A West Australian Aboriginal family have asked the High Court for permission to appeal against a decision that they pay legal costs to the Western Australian Government, following an unsuccessful stolen generations test case.

The Human Rights Law Centre’s Senior Lawyer, Ruth Barson, said that the High Court application concerned important issues around access to justice.

“It’s vital that the threat of crushing legal costs do not prevent important public interest legal cases from being brought,” said Ms Barson.

Donald and Sylvia Collard, aged in their 80s, and seven of their children who were forcibly removed in the 1950s and 60s, sued the West Australian Government in 2013 for the damage caused as a result of their removal.

Despite losing their claim, the Supreme Court of Western Australia ruled that the family’s case was so “rare and exceptional” that they shouldn’t have to pay the Western Australian Government’s legal costs. The Western Australian Government however, successfully appealed the costs decision. This month, the Human Rights Law Centre and the WA Aboriginal Legal Service helped the Collard family to commence the process of appealing that decision in the High Court.

“Legal cases on issues of public importance, like redress for past policies of forced removal, are an important part of our legal system. While appropriate safeguards around litigation are vital, the ability to bring cases of public importance should not be restricted to the wealthy,” said Ms Barson.

“Losing such a significant case was devastating for the Collards, so being left with the Government’s hefty legal bill is just like adding salt to their wounds,” said Ms Barson.

CEO of the West Australian Aboriginal Legal Service, Dennis Eggington, said that the consequences of the stolen generations’ policies are devastating and ongoing. The Human Rights and Equal Opportunity Commission’s ‘Bringing Them Home Report’ found that at least one in ten Aboriginal and Torres Strait Islander children were removed from their families during the period 1910-1970. Bringing the test case was critically important for the Western Australian Aboriginal community, particularly given a stolen generations test case was successful in South Australia.

“Families who had their children stolen, or people who were forcibly removed and grew up away from their families, suffered and continue to suffer tremendous grief. The Collards’ case was about shedding light on this grief, and achieving some sense of justice,” said Mr Eggington.

“Aboriginal people should have access to justice – particularly on such important public interest matters. Aboriginal people bringing important public interest legal cases shouldn’t face the threat of enormous legal costs being awarded against them,” said Mr Eggington.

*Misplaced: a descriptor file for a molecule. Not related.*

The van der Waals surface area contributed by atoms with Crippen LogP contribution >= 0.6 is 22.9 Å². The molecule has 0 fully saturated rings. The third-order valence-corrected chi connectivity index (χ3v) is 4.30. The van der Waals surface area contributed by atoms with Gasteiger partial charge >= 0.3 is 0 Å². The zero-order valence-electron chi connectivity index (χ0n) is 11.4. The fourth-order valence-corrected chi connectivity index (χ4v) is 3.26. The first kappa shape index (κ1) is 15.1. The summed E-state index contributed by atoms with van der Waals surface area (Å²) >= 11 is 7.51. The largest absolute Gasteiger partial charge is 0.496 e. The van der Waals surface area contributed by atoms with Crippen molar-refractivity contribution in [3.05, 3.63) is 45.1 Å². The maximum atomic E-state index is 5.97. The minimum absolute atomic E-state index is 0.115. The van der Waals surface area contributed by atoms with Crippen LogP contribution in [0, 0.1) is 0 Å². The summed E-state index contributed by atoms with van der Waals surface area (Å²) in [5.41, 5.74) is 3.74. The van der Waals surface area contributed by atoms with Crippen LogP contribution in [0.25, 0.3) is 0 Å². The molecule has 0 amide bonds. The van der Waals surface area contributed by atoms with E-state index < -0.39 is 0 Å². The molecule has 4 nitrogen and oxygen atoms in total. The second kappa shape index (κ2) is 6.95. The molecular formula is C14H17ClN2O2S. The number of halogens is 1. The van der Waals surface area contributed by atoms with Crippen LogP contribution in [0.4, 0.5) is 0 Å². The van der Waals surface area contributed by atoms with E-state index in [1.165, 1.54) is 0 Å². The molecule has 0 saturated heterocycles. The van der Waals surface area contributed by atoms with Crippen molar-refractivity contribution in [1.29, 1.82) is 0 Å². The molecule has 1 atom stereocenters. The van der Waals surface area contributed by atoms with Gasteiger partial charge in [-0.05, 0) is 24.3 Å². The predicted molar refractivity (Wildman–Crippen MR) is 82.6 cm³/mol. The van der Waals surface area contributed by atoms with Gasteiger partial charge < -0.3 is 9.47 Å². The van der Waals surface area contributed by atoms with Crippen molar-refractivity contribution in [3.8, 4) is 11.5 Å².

The Aboriginal Legal Service of Western Australia are representing the Collard family, along with barristers Ron Merkel QC and Dr Ben Gauntlett. The Human Rights Law Centre and King & Wood Mallesons are assisting with the application. The legal team is acting pro bono.

Later this year, the High Court will decide whether to grant the Collards permission to appeal.

For media inquiries:

Ruth Barson, HRLC: 0417 773 037 or ruth.barson@hrlc.org.au Dennis Eggington, ALS WA: (08) 9265 6699 or jhoffmann@als.org.au

A team of highly experienced and respected Community members from throughout WA have formed the newly elected Executive Committee of the Aboriginal Legal Service of WA (ALSWA).

Consisting of eight members, the Committee held their inaugural meeting in Perth this week to discuss the complex issues facing Aboriginal and Torres Strait Islander peoples within the justice system and strategies for moving forward.

ALSWA CEO Dennis Eggington said the meeting was extremely productive and significant because it marked the Committee moving from sixteen members to eight. “This reduction marks our commitment to even better governance processes and because it is more cost effective, we will have more, much needed resources for our frontline services” said Mr. Eggington.

The Executive Committee will meet quarterly and their expertise and input will ensure that the legal needs of Community members are addressed statewide.

“Our Committee play a major role in guiding our operational procedures, organisational functions and policy direction, and because they each have been voted in by their local Community members, we can be assured that they will provide a strong voice for our people. We are working in challenging times, but it is extremely reassuring to work alongside such dedicated and committed people who share ALSWA’s vision for a strong future in continuing to play a vital and unique role in this state’s justice system” said Mr. Eggington.